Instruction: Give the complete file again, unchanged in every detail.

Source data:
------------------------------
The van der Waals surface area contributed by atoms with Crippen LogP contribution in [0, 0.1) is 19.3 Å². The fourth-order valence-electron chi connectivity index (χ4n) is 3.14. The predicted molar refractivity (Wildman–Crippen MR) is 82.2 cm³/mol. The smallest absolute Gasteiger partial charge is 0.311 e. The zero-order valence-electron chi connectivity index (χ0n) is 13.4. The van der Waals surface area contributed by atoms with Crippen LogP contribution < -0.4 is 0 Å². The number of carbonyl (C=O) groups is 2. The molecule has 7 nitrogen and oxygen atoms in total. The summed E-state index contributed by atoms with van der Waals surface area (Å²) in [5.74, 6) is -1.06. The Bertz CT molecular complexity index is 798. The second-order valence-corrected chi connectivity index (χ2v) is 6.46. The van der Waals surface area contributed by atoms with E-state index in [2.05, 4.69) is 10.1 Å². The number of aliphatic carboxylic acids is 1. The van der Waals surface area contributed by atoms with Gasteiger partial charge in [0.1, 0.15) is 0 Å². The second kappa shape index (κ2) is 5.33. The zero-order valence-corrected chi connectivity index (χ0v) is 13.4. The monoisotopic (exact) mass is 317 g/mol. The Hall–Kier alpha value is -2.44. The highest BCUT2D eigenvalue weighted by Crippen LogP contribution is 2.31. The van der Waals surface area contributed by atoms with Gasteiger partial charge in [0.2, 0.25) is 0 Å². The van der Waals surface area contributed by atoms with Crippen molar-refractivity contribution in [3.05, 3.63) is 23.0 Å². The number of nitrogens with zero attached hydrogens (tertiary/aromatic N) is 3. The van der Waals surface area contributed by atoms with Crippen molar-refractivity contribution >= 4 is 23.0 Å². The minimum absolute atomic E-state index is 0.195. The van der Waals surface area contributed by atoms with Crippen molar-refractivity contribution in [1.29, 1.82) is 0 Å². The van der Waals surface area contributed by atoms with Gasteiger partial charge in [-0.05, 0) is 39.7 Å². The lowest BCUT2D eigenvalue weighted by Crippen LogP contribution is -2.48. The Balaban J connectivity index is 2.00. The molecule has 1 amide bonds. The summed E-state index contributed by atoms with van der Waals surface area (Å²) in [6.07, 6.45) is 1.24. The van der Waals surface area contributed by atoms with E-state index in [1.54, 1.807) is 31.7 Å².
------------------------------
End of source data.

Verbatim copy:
The van der Waals surface area contributed by atoms with Crippen LogP contribution in [0, 0.1) is 19.3 Å². The fourth-order valence-electron chi connectivity index (χ4n) is 3.14. The predicted molar refractivity (Wildman–Crippen MR) is 82.2 cm³/mol. The smallest absolute Gasteiger partial charge is 0.311 e. The zero-order valence-electron chi connectivity index (χ0n) is 13.4. The van der Waals surface area contributed by atoms with Crippen LogP contribution < -0.4 is 0 Å². The number of carbonyl (C=O) groups is 2. The molecule has 7 nitrogen and oxygen atoms in total. The summed E-state index contributed by atoms with van der Waals surface area (Å²) in [5.74, 6) is -1.06. The Bertz CT molecular complexity index is 798. The second-order valence-corrected chi connectivity index (χ2v) is 6.46. The van der Waals surface area contributed by atoms with E-state index in [2.05, 4.69) is 10.1 Å². The number of aliphatic carboxylic acids is 1. The van der Waals surface area contributed by atoms with Gasteiger partial charge in [0.1, 0.15) is 0 Å². The second kappa shape index (κ2) is 5.33. The zero-order valence-corrected chi connectivity index (χ0v) is 13.4. The monoisotopic (exact) mass is 317 g/mol. The Hall–Kier alpha value is -2.44. The highest BCUT2D eigenvalue weighted by Crippen LogP contribution is 2.31. The van der Waals surface area contributed by atoms with Gasteiger partial charge in [0.2, 0.25) is 0 Å². The van der Waals surface area contributed by atoms with Crippen molar-refractivity contribution in [3.05, 3.63) is 23.0 Å². The number of nitrogens with zero attached hydrogens (tertiary/aromatic N) is 3. The van der Waals surface area contributed by atoms with Crippen molar-refractivity contribution >= 4 is 23.0 Å². The minimum absolute atomic E-state index is 0.195. The van der Waals surface area contributed by atoms with Crippen molar-refractivity contribution in [1.29, 1.82) is 0 Å². The van der Waals surface area contributed by atoms with Gasteiger partial charge in [-0.05, 0) is 39.7 Å². The lowest BCUT2D eigenvalue weighted by Crippen LogP contribution is -2.48. The Balaban J connectivity index is 2.00. The molecule has 1 amide bonds. The summed E-state index contributed by atoms with van der Waals surface area (Å²) in [6.07, 6.45) is 1.24. The van der Waals surface area contributed by atoms with E-state index in [1.54, 1.807) is 31.7 Å².